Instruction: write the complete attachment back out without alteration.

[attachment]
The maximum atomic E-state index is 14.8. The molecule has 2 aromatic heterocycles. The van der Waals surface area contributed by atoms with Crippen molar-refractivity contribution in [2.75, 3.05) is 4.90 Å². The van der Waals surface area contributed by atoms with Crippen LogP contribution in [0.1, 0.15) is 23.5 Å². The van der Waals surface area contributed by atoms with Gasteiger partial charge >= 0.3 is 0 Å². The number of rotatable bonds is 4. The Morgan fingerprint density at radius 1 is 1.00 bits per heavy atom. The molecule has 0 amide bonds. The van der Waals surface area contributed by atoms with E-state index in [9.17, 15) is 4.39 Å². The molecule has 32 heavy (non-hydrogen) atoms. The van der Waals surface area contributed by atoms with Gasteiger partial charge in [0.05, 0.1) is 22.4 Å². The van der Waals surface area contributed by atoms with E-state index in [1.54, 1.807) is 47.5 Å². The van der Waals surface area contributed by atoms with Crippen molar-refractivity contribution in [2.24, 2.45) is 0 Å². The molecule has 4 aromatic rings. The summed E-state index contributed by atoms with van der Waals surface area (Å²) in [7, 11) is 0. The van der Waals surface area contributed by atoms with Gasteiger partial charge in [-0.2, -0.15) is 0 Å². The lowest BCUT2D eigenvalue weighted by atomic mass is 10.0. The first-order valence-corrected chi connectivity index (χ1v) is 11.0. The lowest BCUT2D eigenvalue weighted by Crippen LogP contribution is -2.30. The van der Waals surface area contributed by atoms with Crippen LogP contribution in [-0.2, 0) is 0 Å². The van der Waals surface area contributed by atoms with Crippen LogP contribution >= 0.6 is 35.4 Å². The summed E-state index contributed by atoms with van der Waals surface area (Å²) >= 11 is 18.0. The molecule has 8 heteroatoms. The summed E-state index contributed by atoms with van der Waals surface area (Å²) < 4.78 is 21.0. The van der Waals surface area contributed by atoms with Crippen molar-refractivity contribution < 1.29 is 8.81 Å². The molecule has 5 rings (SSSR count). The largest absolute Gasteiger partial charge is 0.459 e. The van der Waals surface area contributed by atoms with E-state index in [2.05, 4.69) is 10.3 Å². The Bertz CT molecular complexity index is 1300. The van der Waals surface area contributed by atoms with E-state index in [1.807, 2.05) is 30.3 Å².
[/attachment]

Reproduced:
The maximum atomic E-state index is 14.8. The molecule has 2 aromatic heterocycles. The van der Waals surface area contributed by atoms with Crippen molar-refractivity contribution in [2.75, 3.05) is 4.90 Å². The van der Waals surface area contributed by atoms with Crippen LogP contribution in [0.1, 0.15) is 23.5 Å². The van der Waals surface area contributed by atoms with Gasteiger partial charge >= 0.3 is 0 Å². The number of rotatable bonds is 4. The Morgan fingerprint density at radius 1 is 1.00 bits per heavy atom. The molecule has 0 amide bonds. The van der Waals surface area contributed by atoms with E-state index in [9.17, 15) is 4.39 Å². The molecule has 32 heavy (non-hydrogen) atoms. The van der Waals surface area contributed by atoms with Gasteiger partial charge in [0.05, 0.1) is 22.4 Å². The van der Waals surface area contributed by atoms with E-state index in [1.54, 1.807) is 47.5 Å². The van der Waals surface area contributed by atoms with Crippen molar-refractivity contribution in [2.24, 2.45) is 0 Å². The molecule has 4 aromatic rings. The summed E-state index contributed by atoms with van der Waals surface area (Å²) in [7, 11) is 0. The van der Waals surface area contributed by atoms with Gasteiger partial charge in [-0.2, -0.15) is 0 Å². The lowest BCUT2D eigenvalue weighted by atomic mass is 10.0. The first-order valence-corrected chi connectivity index (χ1v) is 11.0. The lowest BCUT2D eigenvalue weighted by Crippen LogP contribution is -2.30. The van der Waals surface area contributed by atoms with Crippen LogP contribution in [-0.2, 0) is 0 Å². The van der Waals surface area contributed by atoms with Crippen LogP contribution >= 0.6 is 35.4 Å². The summed E-state index contributed by atoms with van der Waals surface area (Å²) >= 11 is 18.0. The molecule has 8 heteroatoms. The summed E-state index contributed by atoms with van der Waals surface area (Å²) < 4.78 is 21.0. The van der Waals surface area contributed by atoms with Crippen molar-refractivity contribution < 1.29 is 8.81 Å². The molecule has 5 rings (SSSR count). The largest absolute Gasteiger partial charge is 0.459 e. The van der Waals surface area contributed by atoms with E-state index in [2.05, 4.69) is 10.3 Å². The Bertz CT molecular complexity index is 1300. The van der Waals surface area contributed by atoms with E-state index in [1.807, 2.05) is 30.3 Å².